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If you had told me that one day, I’d be asking BJ Taylor about his experience on producing films, I wouldn’t have believed you.

Let me explain - I’ve known this guy for over a decade. We went to college together. Our parents confuse us for each other. He probably knows me better that I know myself!

BJ is the producer that every director needs. He gets stuff done. Period. I know for a fact that if he wasn’t the producer on An Electric Sleep, that movie wouldn’t be made (Also, he wrote it too. told you, he gets stuff done).

Check out his IG here if you want to peek on the projects that he’s working on. He’s the brains behind Commune Productions, so he’s definitely working on something. Or 5 things.

Let’s get to it, BJ! Tell me what you do.

I’m an indie film producer with a specific focus on getting stories made that come from an underrepresented creative voice in genre films (sci-fi, horror, thriller, fantasy, etc). I like to work with directors on their vision from concept, to script, to production on set, and post production, all with the goal of being able to sell the finished product.

What traits do you look for in a indie director that you’re thinking of attaching to your project?

Competence and resilience. If a director has not done a feature film, I would want to see proof that they know how to get a good product made and can keep their head in the process. Whether that means the director has a large body of work in short films, or just one amazing one; I need to know that time and money won't be wasted on an overambitious dream before I join them on their journey.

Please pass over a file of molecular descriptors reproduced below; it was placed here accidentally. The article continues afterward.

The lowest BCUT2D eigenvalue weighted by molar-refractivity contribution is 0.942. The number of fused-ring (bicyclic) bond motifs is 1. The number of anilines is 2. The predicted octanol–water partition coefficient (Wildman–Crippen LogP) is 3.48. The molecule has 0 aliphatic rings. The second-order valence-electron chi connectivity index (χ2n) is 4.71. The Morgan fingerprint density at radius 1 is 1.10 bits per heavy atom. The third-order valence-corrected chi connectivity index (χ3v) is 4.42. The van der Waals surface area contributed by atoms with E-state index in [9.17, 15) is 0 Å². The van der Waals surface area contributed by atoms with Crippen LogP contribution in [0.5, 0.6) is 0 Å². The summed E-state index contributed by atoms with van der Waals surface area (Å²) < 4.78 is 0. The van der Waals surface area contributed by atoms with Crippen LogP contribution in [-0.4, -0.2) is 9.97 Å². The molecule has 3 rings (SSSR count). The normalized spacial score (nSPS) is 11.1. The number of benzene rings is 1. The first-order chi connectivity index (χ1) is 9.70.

What mistakes do you commonly see newer directors making, from your viewpoint?

Procrastination is the oldest, most universal demon to plague anyone in any field; film is no exception. When you're directing a feature film, especially one set for a distribution course that yields an ROI, you're battling Murphy's Law on set constantly. Only proper use of time - preparing for that uphill battle - will make sure the product comes out uncompromising to the story and hopefully, still entertaining to the target audience.

Being able to pivot and prioritize on set and in crisis is the only way to overcome lost time and work. As a director, you're just not allowed to fall apart during this process, you have to suck it up and still make the right call when it seems like there is no right call to make.

Any advice for me, er, directors starting to create a body of work in feature films?

1) Find the right producer who will fight for your movie more than you.

2) Find a core team that can wear several hats on set.

You won't be able to have enough energy and passion to get it done on your own, and working against your crew is going to ruin everything. You need to make sure you're not alone, because being alone will not be successful.

Last one for now - give me a movie all new, indie film directors need to see.

I'm going to break the rules on this one. I suggest new directors (and producers) study "bad" films. Two main reasons why: if you saw it you likely paid for it; it made money, and if bad films make money, there's your bar for quality. I think the first thing new directors need to learn once they dive into the professional film realm is no one cares about your art or vision. Audiences and investors only care about entertainment, and entertainment can be bad.